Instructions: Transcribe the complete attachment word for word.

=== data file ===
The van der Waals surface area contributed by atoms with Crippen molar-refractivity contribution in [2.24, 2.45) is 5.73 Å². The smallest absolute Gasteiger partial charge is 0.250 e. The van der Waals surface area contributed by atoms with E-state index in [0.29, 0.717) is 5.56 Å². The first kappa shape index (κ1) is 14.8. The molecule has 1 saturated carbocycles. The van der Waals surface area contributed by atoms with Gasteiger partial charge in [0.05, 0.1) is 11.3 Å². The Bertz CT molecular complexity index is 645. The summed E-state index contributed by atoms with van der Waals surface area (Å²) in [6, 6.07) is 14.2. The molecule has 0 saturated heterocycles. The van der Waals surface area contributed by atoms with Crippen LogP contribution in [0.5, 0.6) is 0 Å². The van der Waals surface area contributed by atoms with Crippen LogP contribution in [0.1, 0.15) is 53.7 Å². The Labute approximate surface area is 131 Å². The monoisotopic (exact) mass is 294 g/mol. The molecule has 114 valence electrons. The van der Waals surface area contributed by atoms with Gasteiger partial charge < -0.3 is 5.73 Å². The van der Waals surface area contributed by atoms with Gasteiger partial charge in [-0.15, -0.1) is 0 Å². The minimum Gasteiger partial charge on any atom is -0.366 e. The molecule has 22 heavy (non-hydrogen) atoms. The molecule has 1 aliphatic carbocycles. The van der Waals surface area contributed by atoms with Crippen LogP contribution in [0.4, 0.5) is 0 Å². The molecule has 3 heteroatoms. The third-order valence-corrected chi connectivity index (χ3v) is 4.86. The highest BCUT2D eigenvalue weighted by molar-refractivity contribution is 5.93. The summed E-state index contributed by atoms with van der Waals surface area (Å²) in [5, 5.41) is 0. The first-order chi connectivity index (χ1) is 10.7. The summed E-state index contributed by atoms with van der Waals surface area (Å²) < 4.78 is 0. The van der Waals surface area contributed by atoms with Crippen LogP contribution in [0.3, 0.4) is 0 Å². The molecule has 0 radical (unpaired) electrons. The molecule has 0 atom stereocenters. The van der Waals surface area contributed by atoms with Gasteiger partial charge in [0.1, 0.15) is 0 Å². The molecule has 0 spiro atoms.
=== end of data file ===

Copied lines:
The van der Waals surface area contributed by atoms with Crippen molar-refractivity contribution in [2.24, 2.45) is 5.73 Å². The smallest absolute Gasteiger partial charge is 0.250 e. The van der Waals surface area contributed by atoms with E-state index in [0.29, 0.717) is 5.56 Å². The first kappa shape index (κ1) is 14.8. The molecule has 1 saturated carbocycles. The van der Waals surface area contributed by atoms with Gasteiger partial charge in [0.05, 0.1) is 11.3 Å². The Bertz CT molecular complexity index is 645. The summed E-state index contributed by atoms with van der Waals surface area (Å²) in [6, 6.07) is 14.2. The molecule has 0 saturated heterocycles. The van der Waals surface area contributed by atoms with Crippen LogP contribution in [0.5, 0.6) is 0 Å². The van der Waals surface area contributed by atoms with Crippen LogP contribution in [0.1, 0.15) is 53.7 Å². The Labute approximate surface area is 131 Å². The monoisotopic (exact) mass is 294 g/mol. The molecule has 114 valence electrons. The van der Waals surface area contributed by atoms with Gasteiger partial charge < -0.3 is 5.73 Å². The van der Waals surface area contributed by atoms with Gasteiger partial charge in [-0.15, -0.1) is 0 Å². The minimum Gasteiger partial charge on any atom is -0.366 e. The molecule has 22 heavy (non-hydrogen) atoms. The molecule has 1 aliphatic carbocycles. The van der Waals surface area contributed by atoms with Crippen LogP contribution in [0.4, 0.5) is 0 Å². The molecule has 3 heteroatoms. The third-order valence-corrected chi connectivity index (χ3v) is 4.86. The highest BCUT2D eigenvalue weighted by molar-refractivity contribution is 5.93. The summed E-state index contributed by atoms with van der Waals surface area (Å²) in [5, 5.41) is 0. The first-order chi connectivity index (χ1) is 10.7. The summed E-state index contributed by atoms with van der Waals surface area (Å²) < 4.78 is 0. The van der Waals surface area contributed by atoms with Crippen LogP contribution in [0.3, 0.4) is 0 Å². The molecule has 0 radical (unpaired) electrons. The molecule has 0 atom stereocenters. The van der Waals surface area contributed by atoms with Gasteiger partial charge in [0.1, 0.15) is 0 Å². The molecule has 0 spiro atoms.